Could a new robot developed by the German company, Bosch, known for making car parts and power tools in partnership with the German food and agriculture department, Osnabrück University, and Amazone, actually end the need for herbicides on farms?

It’s called BoniRob, and it can learn what weeds look like, travel through fields, and pluck them up faster than a speeding bullet (well, not really that fast). It kills weeds so fast, it’s almost impossible to see it in action. Using an extension that is less than 0.4 inches wide, it stamps down small weeds in one go, and with a few more attempts, it gets rid of larger ones.

According to Bosch, the robot is about the size of a small car, and uses the same type of laser-radar vision system that Google’s self-driving cars use to navigate the world. Using artificial intelligence, it is shown pictures of leaves of weeds and undesirable plants, then goes after them, row after row.

A press release by Bosch reads:

“…’We are leveraging our expertise in sensor technology, algorithms, and image recognition to make a contribution to improving quality of life, even in areas that are new for Bosch,’ says Professor Amos Albert, a robotics expert and general manager of the Bosch start-up Deepfield Robotics.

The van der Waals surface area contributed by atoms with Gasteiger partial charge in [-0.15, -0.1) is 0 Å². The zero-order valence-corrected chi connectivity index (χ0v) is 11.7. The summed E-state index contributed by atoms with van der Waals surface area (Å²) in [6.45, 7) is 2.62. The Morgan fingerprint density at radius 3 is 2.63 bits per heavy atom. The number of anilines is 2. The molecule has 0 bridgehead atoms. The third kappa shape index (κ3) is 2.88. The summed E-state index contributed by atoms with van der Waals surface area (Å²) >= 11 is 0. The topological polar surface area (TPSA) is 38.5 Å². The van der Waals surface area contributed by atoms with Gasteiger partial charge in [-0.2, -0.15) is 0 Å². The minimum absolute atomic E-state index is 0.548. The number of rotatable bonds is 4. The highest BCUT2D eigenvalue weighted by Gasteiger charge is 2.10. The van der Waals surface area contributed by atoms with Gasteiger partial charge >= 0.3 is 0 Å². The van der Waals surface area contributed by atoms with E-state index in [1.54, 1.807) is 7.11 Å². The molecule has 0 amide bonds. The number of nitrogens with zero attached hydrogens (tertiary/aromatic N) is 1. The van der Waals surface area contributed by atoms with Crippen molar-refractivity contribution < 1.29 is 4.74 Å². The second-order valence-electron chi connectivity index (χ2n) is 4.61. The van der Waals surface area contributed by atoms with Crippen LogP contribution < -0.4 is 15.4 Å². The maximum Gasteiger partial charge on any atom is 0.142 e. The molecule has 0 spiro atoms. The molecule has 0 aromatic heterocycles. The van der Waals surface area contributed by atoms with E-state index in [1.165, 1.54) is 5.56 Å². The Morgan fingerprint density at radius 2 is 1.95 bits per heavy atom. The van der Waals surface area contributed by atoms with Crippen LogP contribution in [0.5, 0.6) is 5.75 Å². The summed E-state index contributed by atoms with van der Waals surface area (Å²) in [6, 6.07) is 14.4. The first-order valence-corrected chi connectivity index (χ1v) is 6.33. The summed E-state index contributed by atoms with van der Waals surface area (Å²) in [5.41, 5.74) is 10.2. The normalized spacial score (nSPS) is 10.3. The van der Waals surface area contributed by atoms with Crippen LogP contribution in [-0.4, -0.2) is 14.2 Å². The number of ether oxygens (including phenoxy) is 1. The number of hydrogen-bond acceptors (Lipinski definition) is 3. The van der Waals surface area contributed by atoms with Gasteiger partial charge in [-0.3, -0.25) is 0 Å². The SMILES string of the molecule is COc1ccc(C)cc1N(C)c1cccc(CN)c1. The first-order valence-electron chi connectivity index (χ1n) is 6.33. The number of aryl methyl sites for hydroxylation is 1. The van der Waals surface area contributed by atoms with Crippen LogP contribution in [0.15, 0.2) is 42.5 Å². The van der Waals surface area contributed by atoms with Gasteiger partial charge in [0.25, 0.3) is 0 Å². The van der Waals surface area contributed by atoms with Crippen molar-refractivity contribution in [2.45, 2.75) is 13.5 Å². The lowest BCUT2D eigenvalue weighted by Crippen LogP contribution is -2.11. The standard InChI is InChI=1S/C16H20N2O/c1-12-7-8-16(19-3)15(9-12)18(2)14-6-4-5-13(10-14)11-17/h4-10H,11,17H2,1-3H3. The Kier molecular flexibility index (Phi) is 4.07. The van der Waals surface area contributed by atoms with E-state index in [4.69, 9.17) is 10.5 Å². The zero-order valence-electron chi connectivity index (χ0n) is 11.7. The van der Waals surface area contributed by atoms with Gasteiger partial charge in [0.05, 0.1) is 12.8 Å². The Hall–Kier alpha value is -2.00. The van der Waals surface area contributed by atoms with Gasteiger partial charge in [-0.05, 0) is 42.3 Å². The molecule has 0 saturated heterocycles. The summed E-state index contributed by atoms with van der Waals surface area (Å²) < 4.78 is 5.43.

According to estimates, agricultural yields need to increase by three percent a year to keep up with population growth. Along with innovative agricultural technology and improved crop protection, more efficient plant breeding will play a particularly important role.

In this area, Bonirob automates and speeds up analysis. The robot, which is approximately the size of a compact car, uses video- and lidar-based positioning as well as satellite navigation to find its way around the fields. It knows its position to the nearest centimeter. It also helps minimize the environmental impact of crop farming.”

The robot also gets better with practice. When testing on carrot patches, BoniRob got rid of about 90% of the weeds, as reported by Popular Science.

It is being tested now on real farms, and can run for 24-hours straight, though it is powered by gasoline. Perhaps future models could be solar driven? It certainly beats spraying our crops with copious amounts of herbicides and cancer-causing chemicals, though there are improvements to be made.

And of course it means a more robotic world.

What do you think of this kind of farming technological advancement?

This article originally appeared at Natural Society.


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